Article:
Finally our research group, in collaboration with Kidney Research institute at University of Washington in Seattle, has been awarded a collaborative U01 grant to examine novel therapies to improve cardiovascular outcomes in hemodialysis patients. The initial studies for this initiative started in early 2015 and are still ongoing.

Our research group (Drs. Ikizler, Siew, Fissell, Billings, Matheny and Parr) is studying a number of different aspects of acute kidney injury (AKI).  We were one of the major participants in the multi-center AKI research initiative (Project to Improve Care in Acute Renal Disease - PICARD), which was the earliest and most comprehensive epidemiological study of AKI patients in the intensive care unit. This group published a series of landmark studies examining the epidemiology of AKI, its prognostic implications and strategies to manage acute kidney failure (initiation, dose and modality selection for dialysis).

We currently study biomarkers of acute kidney injury, development of prognostic tools for acute kidney injury, post-AKI practice patterns and pharmacokinetics of different antibiotics in patients receiving renal replacement therapy in the critical care setting.

Our group is also a participant of the NIDDK funded The ASessment, Serial Evaluation, and Subsequent Sequelae of Acute Kidney Injury (ASSESS-AKI) study, which is a multicenter parallel-matched cohort study of the long-term consequences of AKI. The ASSESS-AKI study includes a diverse cohort of patients with and without AKI and a balanced distribution of patients with and without CKD followed prospectively for 8 years.  VUMC clinical site is the leading recruitment site with over 550 subjects enrolled to date (total cohort 1600). The primary aims of the study are to determine if survivors of AKI are at greater risk of: 1) Developing incident or progressive CKD, 2) Death, CV events (stroke, MI, CHF), or other adverse events compared to well-matched patients without AKI. Another primary aim of ASSESS-AKI is to investigate the incremental value of serial measurements of blood and urine biomarkers for predicting short- and long-term clinical outcomes after AKI.  ASSESS-AKI is designed to overcome methodologic limitations of earlier retrospective long-term AKI studies including better anchoring of baseline kidney function, AKI phenotyping, and tracking of kidney function using serum creatinine instead of administrative codes, the inclusion of appropriately matched non-AKI controls, the proper adjudication of clinical events, and a standardized protocol for sample processing and storage across sites. These strengths provide adequate substrate to properly examine the diagnostic and prognostic value of novel and traditional biomarkers among AKI survivors. Further, the balanced inclusion of non-AKI controls will facilitate the examination of renal and cardiovascular biomarkers in patients with and without CKD while providing opportunities for discovery and cross-validation within the consortium.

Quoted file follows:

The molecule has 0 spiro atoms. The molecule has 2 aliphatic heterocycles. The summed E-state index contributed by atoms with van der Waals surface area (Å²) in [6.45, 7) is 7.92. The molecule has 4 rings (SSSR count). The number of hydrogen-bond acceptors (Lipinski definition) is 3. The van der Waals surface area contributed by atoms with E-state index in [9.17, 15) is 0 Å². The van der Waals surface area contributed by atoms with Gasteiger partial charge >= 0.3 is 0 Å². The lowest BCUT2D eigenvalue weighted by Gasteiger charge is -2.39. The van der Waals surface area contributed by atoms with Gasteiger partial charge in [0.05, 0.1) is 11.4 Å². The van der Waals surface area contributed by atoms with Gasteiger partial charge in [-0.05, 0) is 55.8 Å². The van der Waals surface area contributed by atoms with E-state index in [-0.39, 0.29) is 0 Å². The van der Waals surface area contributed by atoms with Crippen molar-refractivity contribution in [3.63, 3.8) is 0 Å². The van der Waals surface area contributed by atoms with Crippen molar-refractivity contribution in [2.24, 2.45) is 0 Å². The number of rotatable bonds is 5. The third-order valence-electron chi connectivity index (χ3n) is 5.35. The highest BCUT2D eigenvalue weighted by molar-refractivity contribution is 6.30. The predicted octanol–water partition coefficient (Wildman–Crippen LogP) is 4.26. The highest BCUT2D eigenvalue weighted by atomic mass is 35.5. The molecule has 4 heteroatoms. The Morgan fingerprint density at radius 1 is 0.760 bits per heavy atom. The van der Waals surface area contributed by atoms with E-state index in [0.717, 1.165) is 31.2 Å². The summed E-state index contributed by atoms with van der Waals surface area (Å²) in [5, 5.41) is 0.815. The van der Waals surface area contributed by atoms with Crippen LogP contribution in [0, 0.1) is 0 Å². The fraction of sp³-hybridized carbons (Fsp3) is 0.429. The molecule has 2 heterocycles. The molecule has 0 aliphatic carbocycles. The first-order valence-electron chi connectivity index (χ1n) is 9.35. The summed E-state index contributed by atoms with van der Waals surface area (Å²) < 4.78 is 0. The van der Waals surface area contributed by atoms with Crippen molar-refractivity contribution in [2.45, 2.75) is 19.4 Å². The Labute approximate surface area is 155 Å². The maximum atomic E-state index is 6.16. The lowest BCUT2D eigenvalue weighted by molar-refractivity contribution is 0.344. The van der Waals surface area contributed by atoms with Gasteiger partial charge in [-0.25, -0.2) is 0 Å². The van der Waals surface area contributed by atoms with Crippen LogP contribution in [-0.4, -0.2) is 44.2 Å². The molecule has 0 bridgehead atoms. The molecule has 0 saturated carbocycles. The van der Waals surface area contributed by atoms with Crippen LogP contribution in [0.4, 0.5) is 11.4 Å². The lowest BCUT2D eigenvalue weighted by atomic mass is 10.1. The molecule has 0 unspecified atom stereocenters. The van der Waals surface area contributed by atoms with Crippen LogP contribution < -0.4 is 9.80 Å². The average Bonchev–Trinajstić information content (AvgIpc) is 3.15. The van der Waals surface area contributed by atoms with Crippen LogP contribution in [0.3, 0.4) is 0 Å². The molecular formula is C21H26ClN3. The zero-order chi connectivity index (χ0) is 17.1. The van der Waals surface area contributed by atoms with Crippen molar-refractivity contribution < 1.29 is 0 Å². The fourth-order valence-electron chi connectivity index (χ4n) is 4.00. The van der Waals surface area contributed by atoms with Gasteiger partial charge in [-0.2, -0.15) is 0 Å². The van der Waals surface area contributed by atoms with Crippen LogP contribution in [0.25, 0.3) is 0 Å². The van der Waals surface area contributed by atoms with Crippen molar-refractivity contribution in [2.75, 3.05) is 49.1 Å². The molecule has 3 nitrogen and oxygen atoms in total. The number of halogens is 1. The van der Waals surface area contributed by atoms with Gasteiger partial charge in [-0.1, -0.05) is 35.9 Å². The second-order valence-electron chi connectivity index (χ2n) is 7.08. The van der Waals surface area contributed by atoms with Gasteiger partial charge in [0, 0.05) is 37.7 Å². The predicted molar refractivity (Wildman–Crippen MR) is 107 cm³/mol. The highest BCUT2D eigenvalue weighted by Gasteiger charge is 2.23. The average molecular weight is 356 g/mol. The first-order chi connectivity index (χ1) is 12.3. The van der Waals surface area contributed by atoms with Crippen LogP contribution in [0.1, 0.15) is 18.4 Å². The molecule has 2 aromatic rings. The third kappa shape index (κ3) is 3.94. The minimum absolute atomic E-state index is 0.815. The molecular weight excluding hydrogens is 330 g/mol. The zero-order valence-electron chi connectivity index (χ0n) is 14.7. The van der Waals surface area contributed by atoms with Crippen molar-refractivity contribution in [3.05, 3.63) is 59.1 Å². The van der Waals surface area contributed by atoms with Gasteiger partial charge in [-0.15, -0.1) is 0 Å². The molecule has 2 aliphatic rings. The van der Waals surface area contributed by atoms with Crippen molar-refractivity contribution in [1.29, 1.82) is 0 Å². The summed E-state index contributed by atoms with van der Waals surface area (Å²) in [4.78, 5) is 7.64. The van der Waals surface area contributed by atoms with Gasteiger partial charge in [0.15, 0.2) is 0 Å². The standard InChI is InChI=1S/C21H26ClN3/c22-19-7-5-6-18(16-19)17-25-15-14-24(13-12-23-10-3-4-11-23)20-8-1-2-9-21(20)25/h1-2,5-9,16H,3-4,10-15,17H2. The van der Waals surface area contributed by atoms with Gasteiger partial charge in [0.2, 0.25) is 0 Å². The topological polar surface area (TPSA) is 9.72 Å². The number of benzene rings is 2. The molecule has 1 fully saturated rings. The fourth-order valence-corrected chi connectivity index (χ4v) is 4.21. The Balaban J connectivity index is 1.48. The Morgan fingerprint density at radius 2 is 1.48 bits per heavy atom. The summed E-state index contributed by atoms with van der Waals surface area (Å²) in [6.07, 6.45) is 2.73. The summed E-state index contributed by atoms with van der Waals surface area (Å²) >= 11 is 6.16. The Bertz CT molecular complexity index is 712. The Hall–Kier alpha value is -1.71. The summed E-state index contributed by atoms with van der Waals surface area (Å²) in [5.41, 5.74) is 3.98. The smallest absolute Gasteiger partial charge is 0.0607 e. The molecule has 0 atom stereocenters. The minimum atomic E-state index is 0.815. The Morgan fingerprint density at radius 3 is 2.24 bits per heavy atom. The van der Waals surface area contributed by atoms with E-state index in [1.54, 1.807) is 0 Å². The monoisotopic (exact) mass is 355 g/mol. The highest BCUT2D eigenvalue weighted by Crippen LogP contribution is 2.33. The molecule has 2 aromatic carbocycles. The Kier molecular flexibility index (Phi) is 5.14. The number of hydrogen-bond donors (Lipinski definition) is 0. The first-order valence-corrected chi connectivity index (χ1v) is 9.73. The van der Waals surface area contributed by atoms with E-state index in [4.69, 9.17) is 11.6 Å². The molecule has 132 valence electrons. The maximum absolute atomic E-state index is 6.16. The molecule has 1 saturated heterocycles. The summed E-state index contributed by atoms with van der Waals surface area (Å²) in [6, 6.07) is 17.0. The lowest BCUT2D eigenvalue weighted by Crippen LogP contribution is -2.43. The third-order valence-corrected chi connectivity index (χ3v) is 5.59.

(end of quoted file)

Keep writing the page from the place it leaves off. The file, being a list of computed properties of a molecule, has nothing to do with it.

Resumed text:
Dr. Khaled Abdel-Kader leads studies focused on: 1) describing, understanding, and improving patient reported outcomes in CKD, 2) assessing the quality of care in patients with CKD, and 3) developing data driven approaches to improve the quality and efficiency of care in CKD. His previous work has described the significant physical and mental burdens that patients with advanced CKD suffer; individualized QoL in CKD using unique patient-elicited domains when conducting these assessments; and the use of frequent sampling techniques to provide comprehensive assessments of patient symptom burdens in the setting of CKD. In addition, Dr. Abdel-Kader uses EHR derived secondary databases to describe and address gaps in care in CKD.  Previous work includes descriptions of gaps in the care of patients with CKD before and after the routine implementation of eGFR reporting, the utility of an EHR clinical decision support system as part of a randomized controlled trial targeting improved CKD care by primary care physicians, and disparities in CKD patient access to health IT tools and the impact on outcomes. Dr. Abdel-kader’s recent work focuses on understanding how to risk stratify a population of patients with CKD effectively to improve the quality and efficiency of care with the aim of improving patient-centered outcomes.

Under the leadership of Dr. Kelly Birdwell, our group examines the factors involved in the pathogenesis, course, and survival of patients with kidney failure and kidney transplantation, with studies ranging from genotypic variation and molecular consequences to biologic markers of disease. In particular, our work focuses on the cardiovascular and metabolic complications associated with kidney transplant and immunosuppression, investigating the interplay of phenotypic, genetic and biochemical abnormalities present post transplantation. Using a pharmacogenomics approach, we conduct research using BioVU, Vanderbilt’s DNA biobank, and the Synthetic Derivative, corresponding electronic medical record data. Our initial study of tacrolimus pharmacogenomics highlighted the association of CYP3A5 variation and dose-corrected blood concentrations (Pharmacogenet Genomics, 2012), providing the framework for clinical implementation of pre-emptive CYP3A5 testing  in kidney and heart transplant recipients at out institution, as well as evidence for tacrolimus dosing guideline (in review). We have current pharmacogenomics investigations of acute rejection, calcineurin inhibitor toxicity (Pac Symp Biocomput, 2014), squamous cell cancer, and new onset diabetes after transplant. We direct a longitudinal prospective observational study of kidney transplant recipients, collecting blood, urine, body composition measurements, and vascular ultrasound studies to understand the metabolic changes occurring in kidney transplant patients over time and how these relate to development of new onset diabetes and cardiovascular events.  This cohort also provides a unique resource for the prospective pharmacogenomics assessment of kidney transplant patients, with the goal of ongoing discovery as well as implementation of findings to bring personalized medicine to clinical practice.